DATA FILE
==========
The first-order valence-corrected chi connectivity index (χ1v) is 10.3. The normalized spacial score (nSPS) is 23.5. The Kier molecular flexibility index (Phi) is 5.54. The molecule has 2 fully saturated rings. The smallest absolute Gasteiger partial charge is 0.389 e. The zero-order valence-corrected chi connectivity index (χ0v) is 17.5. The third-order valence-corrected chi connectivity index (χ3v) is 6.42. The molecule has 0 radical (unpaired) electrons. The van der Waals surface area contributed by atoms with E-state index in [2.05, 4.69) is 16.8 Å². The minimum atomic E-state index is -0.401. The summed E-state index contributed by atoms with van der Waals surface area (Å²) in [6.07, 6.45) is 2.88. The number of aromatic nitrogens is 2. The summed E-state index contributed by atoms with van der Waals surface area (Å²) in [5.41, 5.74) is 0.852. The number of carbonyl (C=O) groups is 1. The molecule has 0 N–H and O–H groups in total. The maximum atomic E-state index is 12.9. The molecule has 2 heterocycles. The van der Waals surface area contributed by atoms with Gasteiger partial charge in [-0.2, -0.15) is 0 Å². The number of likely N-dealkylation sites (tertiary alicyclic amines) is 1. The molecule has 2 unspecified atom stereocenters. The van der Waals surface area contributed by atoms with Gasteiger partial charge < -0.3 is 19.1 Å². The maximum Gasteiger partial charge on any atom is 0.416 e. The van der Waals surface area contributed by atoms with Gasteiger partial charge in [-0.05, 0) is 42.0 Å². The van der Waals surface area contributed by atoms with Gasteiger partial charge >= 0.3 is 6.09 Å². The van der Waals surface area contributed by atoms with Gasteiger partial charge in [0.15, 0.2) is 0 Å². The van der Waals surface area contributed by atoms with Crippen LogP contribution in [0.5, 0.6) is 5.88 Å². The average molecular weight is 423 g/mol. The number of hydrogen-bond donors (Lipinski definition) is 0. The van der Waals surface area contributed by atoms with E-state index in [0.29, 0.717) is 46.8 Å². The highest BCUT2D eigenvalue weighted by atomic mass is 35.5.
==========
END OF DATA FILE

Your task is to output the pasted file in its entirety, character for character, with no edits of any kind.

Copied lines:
The first-order valence-corrected chi connectivity index (χ1v) is 10.3. The normalized spacial score (nSPS) is 23.5. The Kier molecular flexibility index (Phi) is 5.54. The molecule has 2 fully saturated rings. The smallest absolute Gasteiger partial charge is 0.389 e. The zero-order valence-corrected chi connectivity index (χ0v) is 17.5. The third-order valence-corrected chi connectivity index (χ3v) is 6.42. The molecule has 0 radical (unpaired) electrons. The van der Waals surface area contributed by atoms with E-state index in [2.05, 4.69) is 16.8 Å². The minimum atomic E-state index is -0.401. The summed E-state index contributed by atoms with van der Waals surface area (Å²) in [6.07, 6.45) is 2.88. The number of aromatic nitrogens is 2. The summed E-state index contributed by atoms with van der Waals surface area (Å²) in [5.41, 5.74) is 0.852. The number of carbonyl (C=O) groups is 1. The molecule has 0 N–H and O–H groups in total. The maximum atomic E-state index is 12.9. The molecule has 2 heterocycles. The van der Waals surface area contributed by atoms with Gasteiger partial charge in [-0.2, -0.15) is 0 Å². The number of likely N-dealkylation sites (tertiary alicyclic amines) is 1. The molecule has 2 unspecified atom stereocenters. The van der Waals surface area contributed by atoms with Gasteiger partial charge < -0.3 is 19.1 Å². The maximum Gasteiger partial charge on any atom is 0.416 e. The van der Waals surface area contributed by atoms with Gasteiger partial charge in [-0.05, 0) is 42.0 Å². The van der Waals surface area contributed by atoms with Gasteiger partial charge >= 0.3 is 6.09 Å². The van der Waals surface area contributed by atoms with Gasteiger partial charge in [0.15, 0.2) is 0 Å². The van der Waals surface area contributed by atoms with Crippen LogP contribution in [0.5, 0.6) is 5.88 Å². The average molecular weight is 423 g/mol. The number of hydrogen-bond donors (Lipinski definition) is 0. The van der Waals surface area contributed by atoms with E-state index in [0.29, 0.717) is 46.8 Å². The highest BCUT2D eigenvalue weighted by atomic mass is 35.5.